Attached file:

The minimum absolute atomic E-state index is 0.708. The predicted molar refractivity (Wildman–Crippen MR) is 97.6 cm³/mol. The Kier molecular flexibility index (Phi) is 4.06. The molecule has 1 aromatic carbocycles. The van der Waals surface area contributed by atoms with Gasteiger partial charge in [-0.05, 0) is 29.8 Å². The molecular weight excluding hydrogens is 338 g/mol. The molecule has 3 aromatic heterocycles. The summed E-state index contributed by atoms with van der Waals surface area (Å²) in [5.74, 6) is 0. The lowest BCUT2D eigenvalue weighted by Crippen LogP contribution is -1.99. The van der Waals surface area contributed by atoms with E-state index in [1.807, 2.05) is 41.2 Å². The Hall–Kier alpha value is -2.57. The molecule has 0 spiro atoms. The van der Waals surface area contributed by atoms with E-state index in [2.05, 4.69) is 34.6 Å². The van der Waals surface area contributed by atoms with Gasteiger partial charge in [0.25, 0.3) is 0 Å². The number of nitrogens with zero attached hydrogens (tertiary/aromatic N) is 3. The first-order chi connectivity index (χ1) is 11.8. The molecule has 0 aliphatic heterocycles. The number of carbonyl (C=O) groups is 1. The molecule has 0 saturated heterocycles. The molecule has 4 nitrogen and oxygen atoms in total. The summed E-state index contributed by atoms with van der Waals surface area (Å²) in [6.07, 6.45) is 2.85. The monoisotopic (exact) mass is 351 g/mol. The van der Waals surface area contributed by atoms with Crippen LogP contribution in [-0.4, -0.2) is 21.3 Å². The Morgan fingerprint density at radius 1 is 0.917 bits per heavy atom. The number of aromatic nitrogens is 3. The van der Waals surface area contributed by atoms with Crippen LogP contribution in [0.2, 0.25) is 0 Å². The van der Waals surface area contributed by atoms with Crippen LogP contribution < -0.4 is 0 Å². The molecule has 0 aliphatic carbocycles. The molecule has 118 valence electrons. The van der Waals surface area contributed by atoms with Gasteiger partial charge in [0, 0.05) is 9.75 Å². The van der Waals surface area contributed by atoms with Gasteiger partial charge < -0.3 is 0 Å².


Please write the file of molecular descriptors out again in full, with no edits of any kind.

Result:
The minimum absolute atomic E-state index is 0.708. The predicted molar refractivity (Wildman–Crippen MR) is 97.6 cm³/mol. The Kier molecular flexibility index (Phi) is 4.06. The molecule has 1 aromatic carbocycles. The van der Waals surface area contributed by atoms with Gasteiger partial charge in [-0.05, 0) is 29.8 Å². The molecular weight excluding hydrogens is 338 g/mol. The molecule has 3 aromatic heterocycles. The summed E-state index contributed by atoms with van der Waals surface area (Å²) in [5.74, 6) is 0. The lowest BCUT2D eigenvalue weighted by Crippen LogP contribution is -1.99. The van der Waals surface area contributed by atoms with E-state index in [1.807, 2.05) is 41.2 Å². The Hall–Kier alpha value is -2.57. The molecule has 0 spiro atoms. The van der Waals surface area contributed by atoms with E-state index in [2.05, 4.69) is 34.6 Å². The van der Waals surface area contributed by atoms with Gasteiger partial charge in [0.25, 0.3) is 0 Å². The number of nitrogens with zero attached hydrogens (tertiary/aromatic N) is 3. The first-order chi connectivity index (χ1) is 11.8. The molecule has 0 aliphatic heterocycles. The number of carbonyl (C=O) groups is 1. The molecule has 0 saturated heterocycles. The molecule has 4 nitrogen and oxygen atoms in total. The summed E-state index contributed by atoms with van der Waals surface area (Å²) in [6.07, 6.45) is 2.85. The monoisotopic (exact) mass is 351 g/mol. The van der Waals surface area contributed by atoms with Crippen LogP contribution in [-0.4, -0.2) is 21.3 Å². The Morgan fingerprint density at radius 1 is 0.917 bits per heavy atom. The number of aromatic nitrogens is 3. The van der Waals surface area contributed by atoms with Crippen LogP contribution in [0.2, 0.25) is 0 Å². The van der Waals surface area contributed by atoms with Crippen LogP contribution < -0.4 is 0 Å². The molecule has 0 aliphatic carbocycles. The molecule has 118 valence electrons. The van der Waals surface area contributed by atoms with Gasteiger partial charge in [0, 0.05) is 9.75 Å². The van der Waals surface area contributed by atoms with Gasteiger partial charge < -0.3 is 0 Å².